Biennial Collaborative Agreement (BCA) 2018-2019

Health situation analysis

Since regaining independence, the health status in Estonia has shown significant improvements. Life expectancy at birth has increased in 20 years by nearly 8 years reaching 77.8 years (2016). The increase in life expectancy is the result of reduction in mortality, especially due to the decline in cardiovascular deaths, and is closing the gap with European Union (EU) averages (3.5 years in 2014).  At the same time large health inequalities in health status persist and gains in life expectancy are spent in less good health than in other countries. There are big gender and socioeconomic disparities in life expectancy.  Boys born in 2016 can expect 8,7 years shorter life expectancy than girls. At the same time life expectancy at birth for university-educated Estonians is more than 14 years higher than for those with no more than lower secondary education.

Similar to other developed countries, the main causes of mortality are cardiovascular diseases (52% in 2016), cancers (25%) as well as injuries and external causes (6%). The lifestyle risk factors causing the high level of disease burden are harmful use of alcohol, use of tobacco, unhealthy diet and insufficient physical activity. However, there are positive trends in some lifestyle risk factors, such as alcohol consumption has since 2010 decreased by 13% – from 11,4 liters of absolute alcohol per adult population to 9,9 liters in 2016. In the same way daily smoking has declined by 15% and physical inactivity 9%. A growing public health concern is the steadily increasing prevalence of overweight and obesity. Over half of the adult population has excessive body weight (51.7%) and almost one in five persons is obese (19,2% in 2016).

The persistently high HIV incidence is still a public health challenge. The new infections exceed the EU average four times. Illegal drug use and use of unsafe injecting equipment have been the main driver for the HIV epidemic, however the potential pockets of infections among general population are of rising concern. Also immunization coverage is slowly but steadily on decline, below the WHO recommended thresholds, creating vulnerability for potential outbreaks of vaccine-preventable illnesses.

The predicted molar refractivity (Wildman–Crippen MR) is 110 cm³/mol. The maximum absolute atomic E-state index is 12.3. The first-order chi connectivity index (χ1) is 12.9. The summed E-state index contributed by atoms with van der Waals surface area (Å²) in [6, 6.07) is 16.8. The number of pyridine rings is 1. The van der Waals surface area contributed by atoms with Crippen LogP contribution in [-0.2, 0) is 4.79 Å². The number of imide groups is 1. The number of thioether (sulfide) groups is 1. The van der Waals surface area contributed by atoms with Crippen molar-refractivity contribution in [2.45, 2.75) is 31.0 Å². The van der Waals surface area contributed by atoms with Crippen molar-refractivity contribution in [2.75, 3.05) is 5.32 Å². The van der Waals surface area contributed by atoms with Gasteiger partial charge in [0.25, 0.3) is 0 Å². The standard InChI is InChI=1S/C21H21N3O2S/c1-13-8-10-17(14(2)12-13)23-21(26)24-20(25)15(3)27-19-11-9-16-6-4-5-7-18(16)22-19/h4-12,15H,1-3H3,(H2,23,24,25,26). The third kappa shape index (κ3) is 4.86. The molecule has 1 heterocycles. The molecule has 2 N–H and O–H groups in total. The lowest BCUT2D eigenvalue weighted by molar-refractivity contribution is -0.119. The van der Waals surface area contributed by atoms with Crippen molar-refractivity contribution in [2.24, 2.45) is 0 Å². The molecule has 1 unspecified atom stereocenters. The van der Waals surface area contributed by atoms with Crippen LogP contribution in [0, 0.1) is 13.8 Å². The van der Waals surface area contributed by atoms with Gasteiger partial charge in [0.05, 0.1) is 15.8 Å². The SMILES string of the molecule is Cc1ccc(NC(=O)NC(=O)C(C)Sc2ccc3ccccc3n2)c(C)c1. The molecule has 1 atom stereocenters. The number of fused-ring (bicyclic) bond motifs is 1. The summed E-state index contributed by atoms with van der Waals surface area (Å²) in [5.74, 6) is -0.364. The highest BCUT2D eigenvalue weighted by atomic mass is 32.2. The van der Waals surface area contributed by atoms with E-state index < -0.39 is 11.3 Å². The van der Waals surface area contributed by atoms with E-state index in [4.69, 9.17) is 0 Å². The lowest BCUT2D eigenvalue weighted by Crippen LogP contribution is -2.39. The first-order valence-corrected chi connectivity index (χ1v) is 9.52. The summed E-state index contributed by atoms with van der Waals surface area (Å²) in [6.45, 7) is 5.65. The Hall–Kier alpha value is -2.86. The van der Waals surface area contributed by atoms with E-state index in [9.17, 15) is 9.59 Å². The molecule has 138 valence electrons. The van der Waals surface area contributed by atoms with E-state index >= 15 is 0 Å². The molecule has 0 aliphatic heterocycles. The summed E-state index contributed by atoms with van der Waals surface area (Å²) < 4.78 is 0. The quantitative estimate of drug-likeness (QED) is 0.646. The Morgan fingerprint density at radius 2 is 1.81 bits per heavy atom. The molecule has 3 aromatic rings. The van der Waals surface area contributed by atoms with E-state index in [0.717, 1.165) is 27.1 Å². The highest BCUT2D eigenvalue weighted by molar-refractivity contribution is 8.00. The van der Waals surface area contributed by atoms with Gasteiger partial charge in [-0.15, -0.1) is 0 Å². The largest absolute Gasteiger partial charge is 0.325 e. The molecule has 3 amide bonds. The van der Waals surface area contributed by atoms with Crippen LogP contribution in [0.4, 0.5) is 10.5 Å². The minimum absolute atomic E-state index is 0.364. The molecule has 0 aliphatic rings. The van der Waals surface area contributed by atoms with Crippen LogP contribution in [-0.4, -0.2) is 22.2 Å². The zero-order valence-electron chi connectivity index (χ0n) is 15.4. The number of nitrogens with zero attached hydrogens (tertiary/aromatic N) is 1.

Estonia has been over decades implementing effective health system reforms. Health spending in Estonia is lower than in most other EU countries and the financing system is vulnerable due to ageing population and economic downturns. There is a need for further strengthening people-centered health system based on primary care. The need to ensure the continuity of care and chronic disease management and inter-sectoral links between health care, public health and social care is one of the priorities.

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Priorities for collaboration

In Estonia Health 2020 vision is carried out mainly through an intersectoral value-based policy document, National Health Plan 2009-2020 (NHP), which covers priority areas of Health 2020 in most parts and is linked to the national development agenda – Sustainable Estonia 21. In addition government-level NHP with its multisectoral steering body provides a good potential for whole-of-government approach through intersectoral planning and action.

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Linkage of BCA with national and international strategic frameworks

This Biennial Collaborative Agreement (BCA) for Estonia supports the realization of Estonia’s National Health Plan 2009-2020. This BCA has already identified the related key Sustainable Development Goals (SDGs) targets and indicators.

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Programmatic priorities for collaboration

The collaboration programme for 2018–2019 as detailed in Annex is based on the country specific needs and the WHO regional and global initiatives and perspectives and was mutually agreed and selected in response to public health concerns and ongoing efforts to improve the health status of the population of Estonia. It seeks to facilitate strategic collaboration enabling WHO to make a unique contribution. The programme budget outputs and deliverables are subject to further amendments as stipulated in the Terms of Collaboration of the BCA. A linkage to the related Sustainable Development Goals targets and indicator is provided for every programme budget output, as described in Annex.

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